Spinning® and Stress
Stress is often overwhelming mental and emotional pressure with resulting consequences to well-being. Though stress is common, what is toxic to one person may not be to another. In the early 20th century, endocrinologist Hans Selye provided evidence that there is both good stress (eustress) and bad stress (distress) as there are both good and bad triggers and responses. An instructor who becomes anxious before her class, a participant who feels the pressure building before a challenging ride or a competitor who must manage his pre-race jitters can all benefit if they use that heightened sense of anticipation to sharpen their focus and give edge to their performance. Those same individuals might experience distress if they allow angst to consume them, to disarm their creativity, to deplete their energy or to blur their focus.
Frequently acknowledged are the negative aspects of stress, which can result in fatigue, depression, anxiety, anger and poor lifestyle choices that can lead to health risks. Stress has been shown to affect sleep patterns, sexual function, memory, allergies, skin, hair loss, gums, heart disease, stroke, immune system, cancer, gastrointestinal disorders, ulcers, eating problems, diabetes and muscle and joint pains. As Spinning instructors and athletes, we guard against overtraining and watch carefully for its symptoms. It is our task to identify stress, note our reactions to it and then address it.
As with many aspects of health and fitness, habit becomes a key concept. Stress prevention or reduction becomes a safe and effective habit including daily exercise, a healthy diet, appropriate rest, deliberate relaxation and some time to simply have fun.
There are diverse ways to utilize exercise to cope with stress. Each of us is unique and each of us responds differently to varying stimuli. Some prefer to “let off steam,” which can be done by participating in an interval training ride on a Spinner®. Short bouts of exertion (up to 92% MHR) followed by deliberate recovery (cooling down to 65% MHR) might be just the thing to combat stress. Concentrating on the fluctuating challenge and honoring the recovery keeps one’s mind focused on the task at hand as well as the management of mind over body.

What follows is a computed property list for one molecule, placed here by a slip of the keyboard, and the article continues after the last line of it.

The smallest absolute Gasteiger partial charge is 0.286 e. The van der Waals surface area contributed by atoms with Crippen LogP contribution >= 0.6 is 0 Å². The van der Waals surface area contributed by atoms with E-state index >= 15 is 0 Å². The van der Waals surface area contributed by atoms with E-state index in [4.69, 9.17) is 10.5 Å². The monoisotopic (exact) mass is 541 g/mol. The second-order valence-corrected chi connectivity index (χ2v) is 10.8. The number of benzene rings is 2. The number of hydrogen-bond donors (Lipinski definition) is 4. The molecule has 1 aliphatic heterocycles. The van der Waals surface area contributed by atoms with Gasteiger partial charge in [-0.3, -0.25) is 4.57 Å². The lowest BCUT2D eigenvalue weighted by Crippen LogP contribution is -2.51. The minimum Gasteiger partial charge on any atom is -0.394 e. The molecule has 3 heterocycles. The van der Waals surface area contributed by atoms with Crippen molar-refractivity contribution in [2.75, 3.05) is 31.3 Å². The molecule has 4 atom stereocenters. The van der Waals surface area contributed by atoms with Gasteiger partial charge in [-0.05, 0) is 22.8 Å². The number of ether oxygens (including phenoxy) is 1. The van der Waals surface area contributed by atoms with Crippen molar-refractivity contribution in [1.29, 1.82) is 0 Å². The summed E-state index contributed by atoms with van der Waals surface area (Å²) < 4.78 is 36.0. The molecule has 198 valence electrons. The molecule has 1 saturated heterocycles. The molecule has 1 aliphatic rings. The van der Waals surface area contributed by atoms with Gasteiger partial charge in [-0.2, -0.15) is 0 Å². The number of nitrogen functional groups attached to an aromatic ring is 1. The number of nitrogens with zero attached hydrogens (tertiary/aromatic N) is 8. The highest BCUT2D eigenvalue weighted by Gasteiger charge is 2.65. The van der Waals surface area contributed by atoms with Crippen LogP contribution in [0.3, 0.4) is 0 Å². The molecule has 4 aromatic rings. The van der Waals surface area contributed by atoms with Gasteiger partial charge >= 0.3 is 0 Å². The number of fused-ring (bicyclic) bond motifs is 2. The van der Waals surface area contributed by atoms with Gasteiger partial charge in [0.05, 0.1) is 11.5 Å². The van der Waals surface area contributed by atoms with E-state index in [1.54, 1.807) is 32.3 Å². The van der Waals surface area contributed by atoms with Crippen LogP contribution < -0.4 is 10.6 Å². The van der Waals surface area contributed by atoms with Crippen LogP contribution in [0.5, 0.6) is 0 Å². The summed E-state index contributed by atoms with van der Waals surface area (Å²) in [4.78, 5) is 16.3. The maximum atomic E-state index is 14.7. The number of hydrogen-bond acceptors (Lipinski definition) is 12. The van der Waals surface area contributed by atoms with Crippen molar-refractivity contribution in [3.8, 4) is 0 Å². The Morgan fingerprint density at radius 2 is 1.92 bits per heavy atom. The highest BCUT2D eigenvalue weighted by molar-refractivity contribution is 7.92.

At times, attending a class with friends provides a distraction to the stressor and frees the mind to approach the cause of the stress with insight and resourcefulness. Sharing one’s burdens with others in a social setting or peeling back the carefully maintained exterior of superficial well-being can be enough to expose weakness in the stressor while providing an hour’s escape from concern.
For some troubled by stress, it is the quiet approach that works best. I remember a time when we were dealing with the passing of a family member. Lacking sleep, focus and energy, I excused myself from the company in our home and retreated to my Spinner. In a darkened room with meditative music on my iPod, I rode for an entire hour in the Recovery Energy Zone™ (50–65% MHR). Once I had established awareness of my heart rate range and found a consistent cadence and resistance level, I closed my eyes and surrendered to the rhythm of the pedal strokes. Except for occasional form checks, I hushed my busy thoughts and floated on the current of my ride. I returned to the task at hand with renewed energy, vision and compassion.
The mind-body connection is a foundational principle of Spinning practice. Use of the Recovery Energy Zone, or other moving meditation, generates relaxation. The Spinning Instructor Manual states that “relaxation is both a goal and a fundamental principle of the Spinning program. By relaxing the body while performing, we maximize energy utilization and function more efficiently.” Stress debilitates; relaxation frees and empowers.
The Endurance Energy Zone provides yet another form of stress relief. A byproduct of working in this zone is the continuous movement factor, which exercises mental discipline while increasing blood flow, the use of oxygen and adaptation to the psychological and physiological steady state of training. Consequences of perseverance in this zone (while maintaining 65–75% MHR) include self-awareness, self-worth and satisfaction. Setting and reaching goals is empowering and empowerment is a key weapon in the warfare against distress.
Defining stress is an individual phenomenon. Death, divorce, career, moving, children and finances universally stress us. Planning for apparently good things can also be stressful: trips, parties and holidays are infamous examples.
Eustress adds excitement to life and fuels our enthusiasm. I have a sign hanging in my office that states: “If not for stress, I’d have no energy at all.”
Reviewed by Haley Perlus, Ph.D., Sport and Exercise Psychology